[Thanks to Kathleen Donnelly of Henderson Chambers for providing this case summary]
The EAT (Keith J) has handed down its decision in Thaine v London School of Economics, in which the approach to apportionment of damages in psychiatric injury cases was considered. The case concerned a female employee, who made 10 claims of sex discrimination against her former employer, 2 of which were upheld.
The Tribunal found that the unlawful discrimination had been a "material and effective cause" of the claimant's ill health, but that there were other "concurrent causes" in her personal life, and her belief that she had been discriminated against in circumstances where the Tribunal had found she had not (i.e. the unsuccessful claims).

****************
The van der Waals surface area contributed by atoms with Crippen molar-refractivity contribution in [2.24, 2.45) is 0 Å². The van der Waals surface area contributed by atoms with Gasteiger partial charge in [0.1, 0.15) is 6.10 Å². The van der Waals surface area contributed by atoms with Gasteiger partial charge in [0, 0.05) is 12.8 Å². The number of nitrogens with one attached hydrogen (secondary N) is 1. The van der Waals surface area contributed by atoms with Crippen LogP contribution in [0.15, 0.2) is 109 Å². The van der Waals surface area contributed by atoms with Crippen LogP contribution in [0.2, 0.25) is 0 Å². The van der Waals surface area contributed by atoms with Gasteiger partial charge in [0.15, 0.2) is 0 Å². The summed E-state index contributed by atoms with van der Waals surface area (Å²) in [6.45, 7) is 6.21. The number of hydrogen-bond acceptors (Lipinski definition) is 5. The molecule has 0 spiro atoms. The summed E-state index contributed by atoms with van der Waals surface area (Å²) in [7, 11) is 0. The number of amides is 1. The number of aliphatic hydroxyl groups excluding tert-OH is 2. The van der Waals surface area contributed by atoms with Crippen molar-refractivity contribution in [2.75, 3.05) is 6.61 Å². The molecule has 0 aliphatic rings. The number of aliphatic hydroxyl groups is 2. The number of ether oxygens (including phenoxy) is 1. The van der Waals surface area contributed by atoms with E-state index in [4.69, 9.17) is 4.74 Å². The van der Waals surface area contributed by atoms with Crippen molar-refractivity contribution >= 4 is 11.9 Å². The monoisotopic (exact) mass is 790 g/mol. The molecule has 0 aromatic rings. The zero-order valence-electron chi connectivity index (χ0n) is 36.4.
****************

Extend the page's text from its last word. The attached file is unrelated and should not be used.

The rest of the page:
The Tribunal assessed the contribution of the unlawful discrimination at 40% and discounted compensation accordingly. The EAT considered whether it was legally open to the Tribunal to discount an award in such a way, ultimately holding that it was. The judgment suggests the proper approach in such cases is to ask
1. did the conduct for which the respondent is liable materially contribute to the harm, and if so
2. to what extent should liability for that harm fairly be attributed to the respondent.